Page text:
Previously you said that your documentary experience has helped you for your work in What We Do In The Shadows. But isn’t it true that many filmmakers are heavily influenced by TV shows almost like The Office or movies such as This Is Spinal Tap? How much of your work in the TV Show has been influenced by these works and how much of your previous documentary experience?
We drew influence from, of course, The Office, Spinal Tap and other kind of documentary, even The Blair Witch Project. You know that’s been made, but that’s only a start. I would say that the biggest difference between What We Do In The Shadows and those other is that we really made an art of being late to the action. We really wanted to make the audience feel that we were literally seeing it ourselves for the first time as well, and we were arriving late to whatever was happening, whether that’s in a pan or a focus move, or physically moving the camera to find something or running. And that’s actually a really hard thing to do all the time. It’s comedy, so we’re doing up to 10 takes: each of those takes has to feel new again, it can’t feel like the operators and the focus pullers know what’s going to happen. They had to untrain themselves from everything they’ve ever learned in their careers. They’d be fired on another show for not finding or not getting the action! Furthermore, unlike The Office we have a lot of visual effects. We never wanted to treat the visual effects like a Marvel film. We wanted to treat the visual effects like how it would be if it just happens in the world. You begin to believe it more, because the things that are happening in that world are so incidental… We’re not deliberately flagging them all the time.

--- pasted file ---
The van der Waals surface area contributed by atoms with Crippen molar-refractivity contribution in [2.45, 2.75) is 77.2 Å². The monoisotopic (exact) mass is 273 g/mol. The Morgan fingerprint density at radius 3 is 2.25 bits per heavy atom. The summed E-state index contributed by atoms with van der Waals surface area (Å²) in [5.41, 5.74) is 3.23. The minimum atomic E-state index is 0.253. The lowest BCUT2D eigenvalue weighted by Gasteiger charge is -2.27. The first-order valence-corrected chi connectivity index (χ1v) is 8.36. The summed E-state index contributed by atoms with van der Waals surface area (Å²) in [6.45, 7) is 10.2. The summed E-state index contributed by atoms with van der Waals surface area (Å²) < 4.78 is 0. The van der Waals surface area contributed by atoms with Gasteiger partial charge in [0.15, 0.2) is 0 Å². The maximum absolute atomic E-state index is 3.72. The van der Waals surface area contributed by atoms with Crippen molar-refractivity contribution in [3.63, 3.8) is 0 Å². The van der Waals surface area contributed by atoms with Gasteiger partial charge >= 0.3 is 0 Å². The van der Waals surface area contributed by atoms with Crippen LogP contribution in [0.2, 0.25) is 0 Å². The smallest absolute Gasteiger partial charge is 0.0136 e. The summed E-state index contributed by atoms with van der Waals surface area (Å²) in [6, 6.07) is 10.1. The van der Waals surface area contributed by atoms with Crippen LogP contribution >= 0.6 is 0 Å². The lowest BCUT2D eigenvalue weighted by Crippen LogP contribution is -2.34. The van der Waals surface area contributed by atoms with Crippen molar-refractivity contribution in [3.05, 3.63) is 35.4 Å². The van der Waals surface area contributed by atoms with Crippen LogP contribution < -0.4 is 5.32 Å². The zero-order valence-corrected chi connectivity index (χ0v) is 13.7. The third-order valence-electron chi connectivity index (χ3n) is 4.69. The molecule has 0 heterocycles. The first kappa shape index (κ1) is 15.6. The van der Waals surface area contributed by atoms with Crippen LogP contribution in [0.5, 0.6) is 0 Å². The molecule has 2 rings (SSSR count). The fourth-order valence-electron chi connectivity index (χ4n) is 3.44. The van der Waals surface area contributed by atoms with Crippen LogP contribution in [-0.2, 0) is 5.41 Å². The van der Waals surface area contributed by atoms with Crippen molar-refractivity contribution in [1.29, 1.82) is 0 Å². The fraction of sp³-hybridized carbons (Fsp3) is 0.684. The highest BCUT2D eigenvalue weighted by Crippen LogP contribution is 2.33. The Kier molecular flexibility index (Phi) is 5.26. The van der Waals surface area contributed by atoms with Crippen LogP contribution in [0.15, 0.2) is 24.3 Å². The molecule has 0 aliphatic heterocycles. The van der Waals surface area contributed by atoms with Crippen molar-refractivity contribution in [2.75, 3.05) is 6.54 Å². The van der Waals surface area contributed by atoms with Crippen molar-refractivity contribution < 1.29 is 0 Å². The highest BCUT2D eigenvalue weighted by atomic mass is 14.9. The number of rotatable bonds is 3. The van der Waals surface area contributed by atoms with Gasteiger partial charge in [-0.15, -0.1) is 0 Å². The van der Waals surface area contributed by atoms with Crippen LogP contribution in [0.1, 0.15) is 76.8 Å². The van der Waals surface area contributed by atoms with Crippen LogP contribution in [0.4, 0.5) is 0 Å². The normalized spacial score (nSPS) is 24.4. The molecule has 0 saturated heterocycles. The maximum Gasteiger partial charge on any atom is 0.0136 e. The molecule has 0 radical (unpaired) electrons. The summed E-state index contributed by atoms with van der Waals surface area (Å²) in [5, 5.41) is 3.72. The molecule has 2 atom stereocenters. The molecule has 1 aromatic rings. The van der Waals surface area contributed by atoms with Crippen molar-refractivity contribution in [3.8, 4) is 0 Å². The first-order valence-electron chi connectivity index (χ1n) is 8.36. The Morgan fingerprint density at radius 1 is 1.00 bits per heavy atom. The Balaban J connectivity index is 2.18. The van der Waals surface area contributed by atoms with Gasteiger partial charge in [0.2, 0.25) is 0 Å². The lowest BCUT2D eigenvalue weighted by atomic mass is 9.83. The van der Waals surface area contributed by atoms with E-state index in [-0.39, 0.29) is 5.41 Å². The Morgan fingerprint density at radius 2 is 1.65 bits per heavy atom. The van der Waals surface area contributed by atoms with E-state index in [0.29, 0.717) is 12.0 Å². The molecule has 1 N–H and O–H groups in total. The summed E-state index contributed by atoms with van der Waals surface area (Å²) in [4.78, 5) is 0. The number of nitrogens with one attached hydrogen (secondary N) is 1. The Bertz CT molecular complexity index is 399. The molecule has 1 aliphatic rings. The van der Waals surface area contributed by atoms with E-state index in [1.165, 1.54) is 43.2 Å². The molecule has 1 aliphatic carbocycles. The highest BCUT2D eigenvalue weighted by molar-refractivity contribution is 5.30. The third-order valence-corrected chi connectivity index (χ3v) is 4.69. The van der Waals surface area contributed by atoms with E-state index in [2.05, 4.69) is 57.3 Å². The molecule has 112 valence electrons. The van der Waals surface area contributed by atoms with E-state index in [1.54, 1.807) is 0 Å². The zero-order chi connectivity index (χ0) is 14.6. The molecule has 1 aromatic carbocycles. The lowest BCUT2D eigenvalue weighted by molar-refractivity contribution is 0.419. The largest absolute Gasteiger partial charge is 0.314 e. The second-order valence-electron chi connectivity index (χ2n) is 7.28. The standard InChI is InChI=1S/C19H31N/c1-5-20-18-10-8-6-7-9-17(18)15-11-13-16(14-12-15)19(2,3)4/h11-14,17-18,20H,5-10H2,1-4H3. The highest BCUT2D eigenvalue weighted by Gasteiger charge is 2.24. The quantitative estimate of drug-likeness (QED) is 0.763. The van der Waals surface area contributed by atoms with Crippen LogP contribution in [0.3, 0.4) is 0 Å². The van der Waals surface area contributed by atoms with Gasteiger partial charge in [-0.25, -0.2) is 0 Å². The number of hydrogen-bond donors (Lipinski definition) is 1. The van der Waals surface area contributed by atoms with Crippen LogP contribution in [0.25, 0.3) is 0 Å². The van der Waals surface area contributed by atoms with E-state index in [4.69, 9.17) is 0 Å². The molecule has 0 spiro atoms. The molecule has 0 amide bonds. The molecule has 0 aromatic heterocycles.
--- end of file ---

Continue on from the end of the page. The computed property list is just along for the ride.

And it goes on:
One more about WWDITS! How has the cinematography of What We Do In The Shadows evolved from Season 1 to Season 2?
To me, they are almost two different shows when it comes to the lighting. Basically, between season one and season two, Astera brought out their two tube products, the Helios and the Titan Tube. Now, everything’s battery controlled, wirelessly run, and we built boxes for them, which allows us to have more versatility during our shoots. Unfortunately, the one thing that hasn’t changed are the lenses. We have to shoot on zoom lenses, because that is the style that gives us that ability to zoom in and out. That’s really important to the style of the show. But the handheld zoom, the lens technology that exists for 4K, because we’re shooting on the Sony Venice in 4K and 6K, is just no decent. So that’s the big let-down for me. The zoom technology is not very good, and they have a lot of aberrations and it’s a real shame. I’m hoping that a lens manufacturer reads this and decide to build a decent lightweight zoom that probably covers a 4k sensor.